Note: When discussing jam and jump I am referring to the distance from the area of the bearing surface that engages the rifling and the rifling itself. There are many products that allow you to measure these critical dimensions. Some are better than others. I won’t be going into the methods of measuring jam and jump. If you are not familiar with this aspect of reloading it is critically important that you understand this concept before you attempt this test.

    Many reloaders feel (and I tend to agree) that meaningful COAL adjustments are .002 to .005. Every once in a while I might adjust the COAL by .010 but this seems like I am moving the bullet the length of a football field. The only way a shooter will be able to benefit from this situation is to let go of this opinion that more than .010 change is too much (me included).

    Trying to find the COAL that puts you in the sweet spot by moving .002 to .010 will take so long the barrel may be worn out by the time you sort it out if you don’t give up first. Since the sweet spot is .030 to .040 wide we recommend that you conduct the following test to find your rifles VLD sweet spot.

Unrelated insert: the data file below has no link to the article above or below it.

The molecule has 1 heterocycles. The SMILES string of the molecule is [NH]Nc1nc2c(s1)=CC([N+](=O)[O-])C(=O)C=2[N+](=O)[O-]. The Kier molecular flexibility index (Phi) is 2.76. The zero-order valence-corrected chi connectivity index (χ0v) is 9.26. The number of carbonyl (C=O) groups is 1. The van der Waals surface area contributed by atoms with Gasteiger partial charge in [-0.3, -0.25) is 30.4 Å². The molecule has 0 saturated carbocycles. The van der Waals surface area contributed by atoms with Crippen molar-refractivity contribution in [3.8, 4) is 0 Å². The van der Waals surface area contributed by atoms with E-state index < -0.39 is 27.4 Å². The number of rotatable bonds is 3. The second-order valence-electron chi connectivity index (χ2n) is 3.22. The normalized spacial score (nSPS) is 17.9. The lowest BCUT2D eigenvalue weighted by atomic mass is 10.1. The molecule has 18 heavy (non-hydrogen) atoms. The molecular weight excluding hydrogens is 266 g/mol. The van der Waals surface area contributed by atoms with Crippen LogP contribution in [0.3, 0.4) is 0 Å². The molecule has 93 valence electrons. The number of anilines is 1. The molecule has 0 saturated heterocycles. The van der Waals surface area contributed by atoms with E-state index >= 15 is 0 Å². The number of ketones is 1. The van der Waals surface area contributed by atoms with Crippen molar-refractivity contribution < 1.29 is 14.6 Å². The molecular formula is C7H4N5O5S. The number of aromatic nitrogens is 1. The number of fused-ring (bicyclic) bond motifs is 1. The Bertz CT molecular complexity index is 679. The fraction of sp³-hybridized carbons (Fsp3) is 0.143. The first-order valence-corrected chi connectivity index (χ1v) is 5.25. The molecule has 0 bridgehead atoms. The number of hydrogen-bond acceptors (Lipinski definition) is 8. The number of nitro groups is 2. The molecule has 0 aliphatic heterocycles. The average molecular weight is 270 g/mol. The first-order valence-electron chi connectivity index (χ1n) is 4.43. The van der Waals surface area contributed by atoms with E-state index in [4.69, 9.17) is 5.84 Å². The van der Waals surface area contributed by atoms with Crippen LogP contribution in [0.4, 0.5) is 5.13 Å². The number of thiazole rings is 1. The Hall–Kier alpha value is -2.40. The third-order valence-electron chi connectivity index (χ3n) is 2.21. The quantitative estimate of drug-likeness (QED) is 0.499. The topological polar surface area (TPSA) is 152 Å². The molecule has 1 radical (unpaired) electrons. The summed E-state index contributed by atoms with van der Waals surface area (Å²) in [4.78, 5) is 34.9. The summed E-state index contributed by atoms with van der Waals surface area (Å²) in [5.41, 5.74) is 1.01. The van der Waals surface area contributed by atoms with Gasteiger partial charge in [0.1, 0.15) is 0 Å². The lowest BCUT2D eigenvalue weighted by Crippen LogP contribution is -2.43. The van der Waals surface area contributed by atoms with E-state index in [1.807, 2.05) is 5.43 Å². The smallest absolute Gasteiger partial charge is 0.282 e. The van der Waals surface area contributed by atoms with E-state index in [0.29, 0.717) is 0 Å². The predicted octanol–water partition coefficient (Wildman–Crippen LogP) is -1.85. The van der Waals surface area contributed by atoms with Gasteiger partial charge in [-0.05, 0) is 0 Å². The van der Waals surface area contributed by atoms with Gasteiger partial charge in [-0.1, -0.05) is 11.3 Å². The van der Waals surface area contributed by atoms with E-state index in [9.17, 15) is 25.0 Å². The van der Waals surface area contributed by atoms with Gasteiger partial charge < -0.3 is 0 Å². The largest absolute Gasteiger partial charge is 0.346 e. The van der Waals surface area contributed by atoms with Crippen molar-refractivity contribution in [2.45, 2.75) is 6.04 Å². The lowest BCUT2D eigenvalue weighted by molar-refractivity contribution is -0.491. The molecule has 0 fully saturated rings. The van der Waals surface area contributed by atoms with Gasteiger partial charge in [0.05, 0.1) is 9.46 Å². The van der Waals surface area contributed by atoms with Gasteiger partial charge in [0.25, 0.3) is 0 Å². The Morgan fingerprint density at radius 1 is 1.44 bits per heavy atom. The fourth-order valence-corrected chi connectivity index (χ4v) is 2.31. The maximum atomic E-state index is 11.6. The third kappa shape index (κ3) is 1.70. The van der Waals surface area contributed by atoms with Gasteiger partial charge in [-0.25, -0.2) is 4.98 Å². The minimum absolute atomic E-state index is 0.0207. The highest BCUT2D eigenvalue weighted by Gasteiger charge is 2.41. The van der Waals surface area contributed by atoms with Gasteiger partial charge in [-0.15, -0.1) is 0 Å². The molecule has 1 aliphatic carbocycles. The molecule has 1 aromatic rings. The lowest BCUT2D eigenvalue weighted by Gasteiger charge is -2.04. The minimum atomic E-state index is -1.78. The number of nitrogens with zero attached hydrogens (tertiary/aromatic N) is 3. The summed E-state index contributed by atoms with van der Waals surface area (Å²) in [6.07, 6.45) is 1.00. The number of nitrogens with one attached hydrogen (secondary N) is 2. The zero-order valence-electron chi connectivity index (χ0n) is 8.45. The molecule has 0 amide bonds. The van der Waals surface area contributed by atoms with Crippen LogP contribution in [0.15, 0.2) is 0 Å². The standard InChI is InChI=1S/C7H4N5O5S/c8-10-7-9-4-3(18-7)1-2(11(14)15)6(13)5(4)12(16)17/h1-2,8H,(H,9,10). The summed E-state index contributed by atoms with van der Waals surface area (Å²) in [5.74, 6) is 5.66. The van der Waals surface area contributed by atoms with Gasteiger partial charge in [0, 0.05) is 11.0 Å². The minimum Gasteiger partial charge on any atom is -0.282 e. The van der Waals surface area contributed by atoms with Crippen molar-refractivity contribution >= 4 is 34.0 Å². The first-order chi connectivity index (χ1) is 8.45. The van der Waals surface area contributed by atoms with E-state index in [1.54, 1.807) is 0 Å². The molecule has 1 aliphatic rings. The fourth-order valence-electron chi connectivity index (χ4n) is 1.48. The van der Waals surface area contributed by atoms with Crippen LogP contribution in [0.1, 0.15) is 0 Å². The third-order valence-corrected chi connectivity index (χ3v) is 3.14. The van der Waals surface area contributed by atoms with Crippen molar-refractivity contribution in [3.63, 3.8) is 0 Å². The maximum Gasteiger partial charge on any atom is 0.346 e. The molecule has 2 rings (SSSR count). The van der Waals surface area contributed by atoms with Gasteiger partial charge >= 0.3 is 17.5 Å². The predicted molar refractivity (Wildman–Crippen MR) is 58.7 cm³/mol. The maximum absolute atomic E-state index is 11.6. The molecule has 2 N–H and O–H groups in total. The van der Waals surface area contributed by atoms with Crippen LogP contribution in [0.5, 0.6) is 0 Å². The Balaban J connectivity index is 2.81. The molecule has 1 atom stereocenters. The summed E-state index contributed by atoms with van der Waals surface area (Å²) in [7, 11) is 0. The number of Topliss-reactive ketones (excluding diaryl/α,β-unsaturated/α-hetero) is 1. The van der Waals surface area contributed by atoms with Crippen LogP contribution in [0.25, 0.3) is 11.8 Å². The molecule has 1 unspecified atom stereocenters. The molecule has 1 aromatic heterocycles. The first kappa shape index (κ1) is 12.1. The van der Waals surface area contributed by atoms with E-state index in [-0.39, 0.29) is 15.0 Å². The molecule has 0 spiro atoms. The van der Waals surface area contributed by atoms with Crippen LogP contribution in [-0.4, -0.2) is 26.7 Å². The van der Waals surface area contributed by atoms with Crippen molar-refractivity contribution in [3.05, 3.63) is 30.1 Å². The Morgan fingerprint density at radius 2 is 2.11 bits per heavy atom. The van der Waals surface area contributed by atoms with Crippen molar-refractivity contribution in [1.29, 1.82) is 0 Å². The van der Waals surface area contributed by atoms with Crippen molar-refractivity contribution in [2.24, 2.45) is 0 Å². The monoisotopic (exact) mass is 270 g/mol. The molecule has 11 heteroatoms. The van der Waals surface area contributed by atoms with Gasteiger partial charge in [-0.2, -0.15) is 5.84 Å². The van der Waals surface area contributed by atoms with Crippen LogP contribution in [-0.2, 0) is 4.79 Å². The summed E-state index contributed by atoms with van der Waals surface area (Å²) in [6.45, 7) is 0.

Load 24 rounds at the following COAL if you are a target competition shooter who does not worry about jamming a bullet:
    1. .010 into (touching) the lands (jam) 6 rounds
    2. .040 off the lands (jump) 6 rounds
    3. .080 off the lands (jump) 6 rounds
    4. .120 off the lands (jump) 6 rounds

    Load 24 rounds at the following COAL if you are a hunter (pulling a bullet out of the case with your rifling while in the field can be a hunt ending event which must be avoided) or a competition shooter who worries about pulling a bullet during a match:
    1. .010 off the lands (jump) 6 rounds
    2. .050 off the lands (jump) 6 rounds
    3. .090 off the lands (jump) 6 rounds
    4. .130 off the lands (jump) 6 rounds

    Shoot 2 (separate) 3 shot groups in fair conditions to see how they group. The remarkable reality of this test is that one of these 4 COALs will outperform the other three by a considerable margin. Once you know which one of these 4 COAL shoots best then you can tweak the COAL +/- .002 or .005. Taking the time to set this test up will pay off when you find that your rifle is capable of shooting the VLD bullets very well (even at 100 yards).